From writers Amy Shindler (My Family) and Beth Chalmers (Threesome) comes ITV’s latest comedy: Pat & Cabbage, a series about two women who are hell-bent on growing old disgracefully.
With Pat’s husband having recently died and (the bizarrely named) Cabbage becoming divorced, both women are newly single and determined to exploit this status as they immerse themselves in many a caper, all the while trying to keep their home lives running smoothly.
MISSING THE MARK
Since the BAFTA-winning Last Tango in Halifax, there has been a yearning for programmes about sixty- and seventy-somethings trying to recapture the freedom and folly of their youth. Sally Wainwright did it brilliantly with Last Tango (a second series of which is on its way) but, if this first episode is anything to go by, Shindler and Chalmers have just missed the mark.
It was quite sweet and cheerful (even Nicola’s tales of a lonely childhood couldn’t lessen the mood) but was unfortunately lacking in laughs. I faintly smiled at the final scene in Michael’s driveway but other than that was unimpressed with Pat & Cabbage, and how it failed to live up to its hype.
What I was even more unimpressed by, however, was the brief insulting of the viewer’s intelligence by the writers. Now I have to say that this is only a minor thing, and if you watched Pat & Cabbage, you’ll probably hardly even remember it happening, but it is a bit of a bugbear of mine, and when else will I get the opportunity to voice it? (Unless I am one day a guest on Room 101, of course.) So bear with me. This insult of viewers’ intelligence concerns technology, and how many writers – not just Shindler and Chalmers – think that they can have mobile phones and computers do whatever the hell they like, the thought clearly being that technology is advancing at such a rapid rate that surely they cannot be far wrong. Well they more often than not are wrong. Within the first ten minutes of this episode we saw Cabbage take Pat’s phone from her, enter her friend Michael’s name into Google and, hey presto, instantly be given his details, including his profession. And then she clicks the wrong thing on the results page and accidentally ends up calling Michael himself. Whoops! Do writers really think that viewers are going to buy a plot like that? I mean I’ve heard of narrative license but that’s something else!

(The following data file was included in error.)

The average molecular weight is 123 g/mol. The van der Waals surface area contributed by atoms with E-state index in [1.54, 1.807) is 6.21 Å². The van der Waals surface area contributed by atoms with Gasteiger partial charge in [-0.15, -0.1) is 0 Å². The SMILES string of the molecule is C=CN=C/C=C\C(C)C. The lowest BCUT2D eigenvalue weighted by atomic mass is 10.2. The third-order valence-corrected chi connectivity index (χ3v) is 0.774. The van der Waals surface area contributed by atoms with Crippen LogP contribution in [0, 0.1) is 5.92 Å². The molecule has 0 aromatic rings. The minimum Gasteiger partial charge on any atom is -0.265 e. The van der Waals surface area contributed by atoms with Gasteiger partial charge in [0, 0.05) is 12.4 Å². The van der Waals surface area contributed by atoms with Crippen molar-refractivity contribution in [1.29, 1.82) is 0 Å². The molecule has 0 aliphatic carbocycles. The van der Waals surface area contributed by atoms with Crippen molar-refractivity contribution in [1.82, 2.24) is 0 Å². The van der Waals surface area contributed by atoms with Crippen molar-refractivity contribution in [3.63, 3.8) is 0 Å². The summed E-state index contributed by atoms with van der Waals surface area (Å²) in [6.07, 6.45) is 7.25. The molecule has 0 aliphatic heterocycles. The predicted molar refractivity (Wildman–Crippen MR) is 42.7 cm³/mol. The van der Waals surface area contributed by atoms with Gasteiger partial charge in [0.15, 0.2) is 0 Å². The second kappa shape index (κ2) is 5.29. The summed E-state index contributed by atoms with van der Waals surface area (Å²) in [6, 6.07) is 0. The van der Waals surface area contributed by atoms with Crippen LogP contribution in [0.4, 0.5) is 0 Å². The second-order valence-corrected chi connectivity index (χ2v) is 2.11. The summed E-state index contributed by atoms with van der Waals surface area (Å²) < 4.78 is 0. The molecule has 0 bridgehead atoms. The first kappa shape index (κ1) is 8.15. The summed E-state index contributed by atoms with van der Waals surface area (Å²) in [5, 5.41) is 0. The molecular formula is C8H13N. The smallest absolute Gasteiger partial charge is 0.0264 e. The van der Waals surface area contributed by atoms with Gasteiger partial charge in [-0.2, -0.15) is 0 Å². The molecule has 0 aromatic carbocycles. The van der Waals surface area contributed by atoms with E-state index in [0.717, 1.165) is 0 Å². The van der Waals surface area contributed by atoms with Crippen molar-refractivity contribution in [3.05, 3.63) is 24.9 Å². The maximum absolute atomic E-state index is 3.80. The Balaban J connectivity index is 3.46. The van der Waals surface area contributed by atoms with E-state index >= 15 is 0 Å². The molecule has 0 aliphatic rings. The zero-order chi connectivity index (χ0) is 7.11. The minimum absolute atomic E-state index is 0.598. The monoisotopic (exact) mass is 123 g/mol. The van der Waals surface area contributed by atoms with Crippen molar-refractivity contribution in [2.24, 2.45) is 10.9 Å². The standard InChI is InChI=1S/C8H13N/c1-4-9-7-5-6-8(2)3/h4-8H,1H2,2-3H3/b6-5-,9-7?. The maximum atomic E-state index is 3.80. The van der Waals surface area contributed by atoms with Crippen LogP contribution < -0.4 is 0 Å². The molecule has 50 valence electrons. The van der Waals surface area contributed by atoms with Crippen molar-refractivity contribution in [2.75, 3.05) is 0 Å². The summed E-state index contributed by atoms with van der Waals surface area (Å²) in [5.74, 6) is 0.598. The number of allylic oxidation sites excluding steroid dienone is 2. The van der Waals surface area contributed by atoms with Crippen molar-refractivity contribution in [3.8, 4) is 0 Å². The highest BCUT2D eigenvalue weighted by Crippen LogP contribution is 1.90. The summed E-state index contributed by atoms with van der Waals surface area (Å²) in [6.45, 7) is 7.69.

I will now step off of my soapbox. Thank you.
Another reason why I found Pat & Cabbage disappointing was the almost complete lack of characterisation. With the possible exception of Helen and Nicole (one of whom was a fun-seeker, the other a loner), none of the characters here had anything particularly unique about them. If I wasn’t able to differentiate between Barbara Flynn and Cherie Lunghi, I think I would have often forgotten which one was Pat and which one was Cabbage! There was just nothing engaging about the characters. It would have been bad enough not to have the supporting cast developed, but for the two leads not to be either was very disheartening. Or are we to believe that their mischievousness is the only aspect to them?
Perhaps Pat & Cabbage simply suffered from a touch of ‘First Episode Syndrome’ – that fiendish problem with which a lot of new shows battle as they try to bed in characters and situations, without giving much thought to the actual comedy. But then the majority of Twitter users seemed to like it, so Shindler and Chalmers have clearly done something right. I’m just afraid there’ll have to be an improvement in the second episode before I find out what that ‘something’ is.
Images courtesy of Rachel Joseph, ©ITV
Pat & Cabbage is on Thursdays at 8:30pm on ITV
What did you think of Pat & Cabbage? Do you agree or disagree with my review? Please comment below or tweet me – @UKTVReviewer.
You can also see what’s coming up on TV in the coming week on this blog, published every Saturday at midnight.